THE CAPITAL, TALLAHASSEE, July 25, 2012
Brandon Larrabee, The News Service of Florida
An audit of the state office charged with administering grants meant to encourage energy efficiency and alternative fuels turned up nearly $3 million in potential fraud along with other financial mismanagement, according to a report issued Tuesday by the Department of Agriculture and Consumer Services.
Florida Agriculture Commissioner Adam Putnam says he has uncovered blatant examples of companies trying to rip off millions of tax dollars from energy programs administered by the office of former Gov. Charlie Crist.
The Office of Energy took in about $220 million in federal stimulus cash and state money several years ago during the Crist administration, but Putnam says the office managers made bad decisions that contributed to waste and inefficiency.
One of the troubled energy programs was supposed to award rebates to homeowners and businesses that installed solar panels. But the rebate program was so popular in 2009, it became overwhelmed with nearly 10,000 applicants and they ended up on a waiting list.
When Putnam came into office and inherited the Office of Energy in 2011, he ordered an audit of the $220 million in energy grants and discovered two companies tried to steal $2.5 million. A total of $700,000 was awarded before the contracts were terminated.
Putnam says the Energy Office was mismanaged during the Crist administration. One example included a travel ban that prevented the state from checking locations cleared to receive the $220 million.
The inspector general's report, which comes a little more than a year after the department took control of the Office of Energy, also says nearly $200,000 had been awarded to a company that had filed for bankruptcy.
Most of the funds were stopped before they reached their destinations, including almost $2.3 million in the alleged fraud cases; the bankrupt company also didn't get the $198,000. And auditors found that the Office of Energy didn't have invoices for $800,000 in reimbursements from $17 million in requests they examined.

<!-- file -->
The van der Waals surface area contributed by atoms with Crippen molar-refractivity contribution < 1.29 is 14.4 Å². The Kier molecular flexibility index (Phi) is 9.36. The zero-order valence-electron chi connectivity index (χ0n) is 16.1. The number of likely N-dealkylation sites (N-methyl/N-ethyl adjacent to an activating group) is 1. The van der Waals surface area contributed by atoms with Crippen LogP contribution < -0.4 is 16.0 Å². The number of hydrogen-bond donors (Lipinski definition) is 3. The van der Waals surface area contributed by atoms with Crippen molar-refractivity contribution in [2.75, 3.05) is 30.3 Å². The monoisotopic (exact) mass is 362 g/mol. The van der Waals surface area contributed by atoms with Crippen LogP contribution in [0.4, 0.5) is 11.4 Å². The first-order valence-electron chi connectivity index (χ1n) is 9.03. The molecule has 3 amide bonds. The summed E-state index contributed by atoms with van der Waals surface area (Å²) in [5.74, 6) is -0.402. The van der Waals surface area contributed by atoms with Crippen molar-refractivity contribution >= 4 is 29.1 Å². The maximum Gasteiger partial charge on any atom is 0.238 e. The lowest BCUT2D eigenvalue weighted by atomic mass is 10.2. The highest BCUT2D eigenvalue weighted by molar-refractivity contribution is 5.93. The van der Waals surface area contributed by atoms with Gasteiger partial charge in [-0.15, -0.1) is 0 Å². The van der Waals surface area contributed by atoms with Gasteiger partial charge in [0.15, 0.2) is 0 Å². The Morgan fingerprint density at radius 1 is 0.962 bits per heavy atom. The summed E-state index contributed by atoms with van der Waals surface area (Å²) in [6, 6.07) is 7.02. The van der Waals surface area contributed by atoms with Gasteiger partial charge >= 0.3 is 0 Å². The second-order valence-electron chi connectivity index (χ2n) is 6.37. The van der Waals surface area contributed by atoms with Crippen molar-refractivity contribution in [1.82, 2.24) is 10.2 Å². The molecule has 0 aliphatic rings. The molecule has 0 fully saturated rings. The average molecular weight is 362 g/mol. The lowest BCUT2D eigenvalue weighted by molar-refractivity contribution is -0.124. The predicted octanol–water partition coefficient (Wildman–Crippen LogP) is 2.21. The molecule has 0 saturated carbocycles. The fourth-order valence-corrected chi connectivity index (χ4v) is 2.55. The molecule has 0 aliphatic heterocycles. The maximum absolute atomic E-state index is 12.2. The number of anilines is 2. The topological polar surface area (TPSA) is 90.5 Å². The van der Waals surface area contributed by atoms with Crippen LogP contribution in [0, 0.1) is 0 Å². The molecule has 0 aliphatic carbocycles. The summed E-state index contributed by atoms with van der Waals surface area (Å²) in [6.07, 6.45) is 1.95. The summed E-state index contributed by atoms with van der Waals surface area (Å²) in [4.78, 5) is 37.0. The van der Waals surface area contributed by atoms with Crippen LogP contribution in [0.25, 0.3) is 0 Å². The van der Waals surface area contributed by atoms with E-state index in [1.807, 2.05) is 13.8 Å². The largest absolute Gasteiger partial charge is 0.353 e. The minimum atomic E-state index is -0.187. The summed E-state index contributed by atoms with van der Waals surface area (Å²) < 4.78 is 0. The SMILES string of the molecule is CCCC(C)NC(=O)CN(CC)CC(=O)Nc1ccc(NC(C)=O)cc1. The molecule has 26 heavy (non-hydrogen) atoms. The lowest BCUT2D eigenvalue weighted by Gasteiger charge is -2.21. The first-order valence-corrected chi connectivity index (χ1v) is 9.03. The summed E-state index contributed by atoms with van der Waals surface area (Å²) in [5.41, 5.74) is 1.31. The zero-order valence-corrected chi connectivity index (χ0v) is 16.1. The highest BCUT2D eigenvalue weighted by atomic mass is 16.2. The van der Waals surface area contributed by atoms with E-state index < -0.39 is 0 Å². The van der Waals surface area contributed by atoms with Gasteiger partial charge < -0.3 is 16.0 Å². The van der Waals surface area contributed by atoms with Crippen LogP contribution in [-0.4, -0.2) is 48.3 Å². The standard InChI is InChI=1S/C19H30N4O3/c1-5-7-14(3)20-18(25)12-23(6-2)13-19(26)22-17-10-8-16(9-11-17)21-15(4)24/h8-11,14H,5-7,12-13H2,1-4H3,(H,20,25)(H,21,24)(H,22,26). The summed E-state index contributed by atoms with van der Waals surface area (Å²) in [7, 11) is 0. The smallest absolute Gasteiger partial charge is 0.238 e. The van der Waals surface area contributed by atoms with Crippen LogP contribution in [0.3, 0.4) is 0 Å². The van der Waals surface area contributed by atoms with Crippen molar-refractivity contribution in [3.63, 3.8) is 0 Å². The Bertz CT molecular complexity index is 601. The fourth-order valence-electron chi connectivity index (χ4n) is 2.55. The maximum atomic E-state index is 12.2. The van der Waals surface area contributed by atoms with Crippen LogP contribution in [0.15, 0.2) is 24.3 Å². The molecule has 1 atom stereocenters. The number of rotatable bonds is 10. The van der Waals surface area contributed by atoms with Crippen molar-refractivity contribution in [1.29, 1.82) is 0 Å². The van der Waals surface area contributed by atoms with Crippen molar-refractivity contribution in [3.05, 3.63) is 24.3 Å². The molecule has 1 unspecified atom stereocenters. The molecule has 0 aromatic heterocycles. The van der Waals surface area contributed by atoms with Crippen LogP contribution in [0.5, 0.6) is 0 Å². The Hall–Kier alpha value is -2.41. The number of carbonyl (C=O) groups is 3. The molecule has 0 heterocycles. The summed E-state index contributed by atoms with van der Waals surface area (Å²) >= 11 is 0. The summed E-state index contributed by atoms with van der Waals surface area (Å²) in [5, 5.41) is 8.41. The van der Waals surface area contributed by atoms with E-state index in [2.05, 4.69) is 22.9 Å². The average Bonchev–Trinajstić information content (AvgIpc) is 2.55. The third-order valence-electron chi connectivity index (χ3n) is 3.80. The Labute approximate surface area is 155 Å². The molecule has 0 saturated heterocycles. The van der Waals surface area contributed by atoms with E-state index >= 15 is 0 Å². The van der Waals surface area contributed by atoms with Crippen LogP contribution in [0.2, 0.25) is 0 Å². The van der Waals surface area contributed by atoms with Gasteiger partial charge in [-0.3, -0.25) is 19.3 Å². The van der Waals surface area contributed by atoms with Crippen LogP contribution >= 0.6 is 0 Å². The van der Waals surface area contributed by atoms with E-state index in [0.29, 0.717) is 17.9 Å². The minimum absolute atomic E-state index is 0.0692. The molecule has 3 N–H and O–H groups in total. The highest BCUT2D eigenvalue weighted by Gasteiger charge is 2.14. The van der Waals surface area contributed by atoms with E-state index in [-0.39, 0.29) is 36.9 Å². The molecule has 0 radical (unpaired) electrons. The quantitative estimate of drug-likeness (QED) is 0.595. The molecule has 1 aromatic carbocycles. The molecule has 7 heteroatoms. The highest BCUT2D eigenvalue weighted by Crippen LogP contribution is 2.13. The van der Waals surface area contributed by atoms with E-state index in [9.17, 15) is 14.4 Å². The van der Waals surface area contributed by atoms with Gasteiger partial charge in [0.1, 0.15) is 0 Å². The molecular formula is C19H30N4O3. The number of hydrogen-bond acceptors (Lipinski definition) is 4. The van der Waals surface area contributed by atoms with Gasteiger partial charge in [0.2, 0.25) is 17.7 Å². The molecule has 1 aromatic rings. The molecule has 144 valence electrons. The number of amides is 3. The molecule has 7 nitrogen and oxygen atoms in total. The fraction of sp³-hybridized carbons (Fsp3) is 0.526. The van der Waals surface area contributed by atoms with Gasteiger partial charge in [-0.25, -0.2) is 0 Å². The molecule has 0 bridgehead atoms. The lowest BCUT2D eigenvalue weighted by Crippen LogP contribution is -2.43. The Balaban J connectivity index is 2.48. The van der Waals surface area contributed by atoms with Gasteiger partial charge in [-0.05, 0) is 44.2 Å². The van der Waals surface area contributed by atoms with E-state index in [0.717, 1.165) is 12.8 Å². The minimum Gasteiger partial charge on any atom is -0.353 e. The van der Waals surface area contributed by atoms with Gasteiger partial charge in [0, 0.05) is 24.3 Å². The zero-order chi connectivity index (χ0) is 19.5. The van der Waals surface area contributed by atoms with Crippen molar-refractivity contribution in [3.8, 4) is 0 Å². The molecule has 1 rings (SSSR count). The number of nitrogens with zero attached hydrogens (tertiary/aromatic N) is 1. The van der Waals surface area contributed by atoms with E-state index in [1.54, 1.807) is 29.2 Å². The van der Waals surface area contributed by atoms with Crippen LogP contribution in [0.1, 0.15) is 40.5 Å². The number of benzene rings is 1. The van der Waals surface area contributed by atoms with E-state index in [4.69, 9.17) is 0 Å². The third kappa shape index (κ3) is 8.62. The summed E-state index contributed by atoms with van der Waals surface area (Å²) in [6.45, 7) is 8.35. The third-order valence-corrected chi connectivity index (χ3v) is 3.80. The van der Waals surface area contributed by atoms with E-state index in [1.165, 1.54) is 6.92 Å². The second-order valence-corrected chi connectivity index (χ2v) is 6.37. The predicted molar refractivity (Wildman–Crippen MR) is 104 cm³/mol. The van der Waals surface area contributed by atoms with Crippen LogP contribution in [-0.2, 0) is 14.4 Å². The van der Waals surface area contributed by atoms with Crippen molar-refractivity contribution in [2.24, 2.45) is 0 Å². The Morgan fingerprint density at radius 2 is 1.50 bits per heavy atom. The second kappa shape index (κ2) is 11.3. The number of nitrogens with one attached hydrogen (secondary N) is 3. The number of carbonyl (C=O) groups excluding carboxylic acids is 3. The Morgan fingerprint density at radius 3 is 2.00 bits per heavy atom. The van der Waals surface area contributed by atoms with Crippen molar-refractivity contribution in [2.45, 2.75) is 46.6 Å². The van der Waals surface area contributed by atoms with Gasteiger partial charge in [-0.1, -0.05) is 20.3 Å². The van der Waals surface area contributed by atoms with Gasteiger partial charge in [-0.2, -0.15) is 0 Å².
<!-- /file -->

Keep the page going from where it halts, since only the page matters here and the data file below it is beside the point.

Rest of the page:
Agriculture Commissioner Adam Putnam blamed a lack of leadership at the office, which has been housed at various times in the current Department of Management Services, what is now the Department of Economic Opportunity, the Department of Environmental Protection and the governor's office before going to Putnam's department.
"This audit really reveals the consequences of an agency that has bounced around five different places in the course of its existence," Putnam said.
That became an even greater issue when almost $176 million came pouring into the state's energy initiatives from President Barack Obama's stimulus package. Combined with state funding, the office was charged with spending more than $219.7 million in a bit more than three years.
"You had a limited staff with a lack of training and absolutely no direction, who were inundated in a very short period of time by $200 million and orders to get it out the door as fast as possible," Putnam said.
State officials said two companies were under investigation for the fraud, though company names were not released Tuesday. One of the projects was purportedly to manufacture and store equipment for wind and solar energy systems; $700,000 of the $2.5 million awarded to the program had already been given to the initiative before officials stopped it.
The other program, aimed at farm equipment using biodiesel, never received the $500,000 allocated for it.
But those were not the only failures, Putnam said. A drive to install new gas stations using ethanol-heavy fuel around the state has stalled; of the 20 grants for E-85 sites, 12 have already been terminated.
The audit also knocked the office for not sending grant administrators to renewable energy sites often enough to check up on the projects they were overseeing. In a response to the audit, Office of Energy Director Patrick Sheehan -- who was appointed by Putnam after the office's transfer -- said former Gov. Charlie Crist barred staff members from traveling when he oversaw the office.
Sheehan said the office has already carried out 120 site visits over the last year.
By contrast, Putnam said, a new energy policy he pushed through the Legislature would focus on providing corporate income tax credits for renewable energy -- meaning a company would have to turn a profit before receiving any benefits.
"Unlike these programs, it is only a reward for performance," he said.